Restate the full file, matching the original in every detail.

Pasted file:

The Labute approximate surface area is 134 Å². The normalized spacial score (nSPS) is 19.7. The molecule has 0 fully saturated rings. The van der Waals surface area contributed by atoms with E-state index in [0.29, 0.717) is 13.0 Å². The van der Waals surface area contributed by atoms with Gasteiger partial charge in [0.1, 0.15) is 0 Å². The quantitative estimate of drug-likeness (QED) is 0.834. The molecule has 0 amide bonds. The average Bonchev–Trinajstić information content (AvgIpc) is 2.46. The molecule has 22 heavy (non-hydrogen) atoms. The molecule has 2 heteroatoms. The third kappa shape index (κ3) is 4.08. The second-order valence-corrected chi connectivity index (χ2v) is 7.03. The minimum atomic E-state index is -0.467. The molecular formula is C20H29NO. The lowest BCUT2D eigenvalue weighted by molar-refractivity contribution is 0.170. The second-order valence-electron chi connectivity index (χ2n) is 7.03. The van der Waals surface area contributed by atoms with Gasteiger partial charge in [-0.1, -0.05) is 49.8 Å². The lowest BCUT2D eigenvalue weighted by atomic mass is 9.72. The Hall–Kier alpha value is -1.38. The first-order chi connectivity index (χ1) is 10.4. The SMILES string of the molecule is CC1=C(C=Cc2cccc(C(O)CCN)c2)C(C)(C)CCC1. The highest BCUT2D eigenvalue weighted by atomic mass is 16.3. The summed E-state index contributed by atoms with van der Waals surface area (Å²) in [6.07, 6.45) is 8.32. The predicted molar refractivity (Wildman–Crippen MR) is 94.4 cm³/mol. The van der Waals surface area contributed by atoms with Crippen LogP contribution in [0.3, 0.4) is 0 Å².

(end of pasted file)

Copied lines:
The Labute approximate surface area is 134 Å². The normalized spacial score (nSPS) is 19.7. The molecule has 0 fully saturated rings. The van der Waals surface area contributed by atoms with E-state index in [0.29, 0.717) is 13.0 Å². The van der Waals surface area contributed by atoms with Gasteiger partial charge in [0.1, 0.15) is 0 Å². The quantitative estimate of drug-likeness (QED) is 0.834. The molecule has 0 amide bonds. The average Bonchev–Trinajstić information content (AvgIpc) is 2.46. The molecule has 22 heavy (non-hydrogen) atoms. The molecule has 2 heteroatoms. The third kappa shape index (κ3) is 4.08. The second-order valence-corrected chi connectivity index (χ2v) is 7.03. The minimum atomic E-state index is -0.467. The molecular formula is C20H29NO. The lowest BCUT2D eigenvalue weighted by molar-refractivity contribution is 0.170. The second-order valence-electron chi connectivity index (χ2n) is 7.03. The van der Waals surface area contributed by atoms with Gasteiger partial charge in [-0.1, -0.05) is 49.8 Å². The lowest BCUT2D eigenvalue weighted by atomic mass is 9.72. The Hall–Kier alpha value is -1.38. The first-order chi connectivity index (χ1) is 10.4. The SMILES string of the molecule is CC1=C(C=Cc2cccc(C(O)CCN)c2)C(C)(C)CCC1. The highest BCUT2D eigenvalue weighted by atomic mass is 16.3. The summed E-state index contributed by atoms with van der Waals surface area (Å²) in [6.07, 6.45) is 8.32. The predicted molar refractivity (Wildman–Crippen MR) is 94.4 cm³/mol. The van der Waals surface area contributed by atoms with Crippen LogP contribution in [0.3, 0.4) is 0 Å².